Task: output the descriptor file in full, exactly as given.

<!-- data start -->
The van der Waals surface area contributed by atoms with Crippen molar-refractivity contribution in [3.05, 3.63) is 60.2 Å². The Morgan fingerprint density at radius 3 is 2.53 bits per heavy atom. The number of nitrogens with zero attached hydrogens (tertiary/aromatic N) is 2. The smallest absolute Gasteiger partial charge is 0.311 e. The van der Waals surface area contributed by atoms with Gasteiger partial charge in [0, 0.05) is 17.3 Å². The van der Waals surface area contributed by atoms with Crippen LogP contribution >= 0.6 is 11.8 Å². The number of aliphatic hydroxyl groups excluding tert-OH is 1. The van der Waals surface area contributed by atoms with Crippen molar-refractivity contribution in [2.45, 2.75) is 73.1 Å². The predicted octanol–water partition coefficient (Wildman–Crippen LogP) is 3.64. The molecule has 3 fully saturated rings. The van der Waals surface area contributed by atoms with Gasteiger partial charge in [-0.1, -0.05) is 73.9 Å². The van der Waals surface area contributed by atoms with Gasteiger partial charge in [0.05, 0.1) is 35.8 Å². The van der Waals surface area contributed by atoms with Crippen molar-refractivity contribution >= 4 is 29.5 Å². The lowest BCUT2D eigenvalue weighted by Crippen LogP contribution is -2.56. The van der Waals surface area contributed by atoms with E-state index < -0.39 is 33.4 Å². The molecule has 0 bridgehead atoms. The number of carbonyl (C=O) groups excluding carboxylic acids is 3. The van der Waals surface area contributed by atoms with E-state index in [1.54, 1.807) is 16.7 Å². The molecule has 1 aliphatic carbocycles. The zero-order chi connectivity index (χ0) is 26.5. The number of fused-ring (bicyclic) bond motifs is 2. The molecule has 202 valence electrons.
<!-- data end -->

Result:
The van der Waals surface area contributed by atoms with Crippen molar-refractivity contribution in [3.05, 3.63) is 60.2 Å². The Morgan fingerprint density at radius 3 is 2.53 bits per heavy atom. The number of nitrogens with zero attached hydrogens (tertiary/aromatic N) is 2. The smallest absolute Gasteiger partial charge is 0.311 e. The van der Waals surface area contributed by atoms with Gasteiger partial charge in [0, 0.05) is 17.3 Å². The van der Waals surface area contributed by atoms with Crippen LogP contribution >= 0.6 is 11.8 Å². The number of aliphatic hydroxyl groups excluding tert-OH is 1. The van der Waals surface area contributed by atoms with Crippen molar-refractivity contribution in [2.45, 2.75) is 73.1 Å². The predicted octanol–water partition coefficient (Wildman–Crippen LogP) is 3.64. The molecule has 3 fully saturated rings. The van der Waals surface area contributed by atoms with Gasteiger partial charge in [-0.1, -0.05) is 73.9 Å². The van der Waals surface area contributed by atoms with Gasteiger partial charge in [0.05, 0.1) is 35.8 Å². The van der Waals surface area contributed by atoms with Crippen molar-refractivity contribution >= 4 is 29.5 Å². The lowest BCUT2D eigenvalue weighted by Crippen LogP contribution is -2.56. The van der Waals surface area contributed by atoms with E-state index < -0.39 is 33.4 Å². The molecule has 0 bridgehead atoms. The number of carbonyl (C=O) groups excluding carboxylic acids is 3. The van der Waals surface area contributed by atoms with E-state index in [1.54, 1.807) is 16.7 Å². The molecule has 1 aliphatic carbocycles. The zero-order chi connectivity index (χ0) is 26.5. The number of fused-ring (bicyclic) bond motifs is 2. The molecule has 202 valence electrons.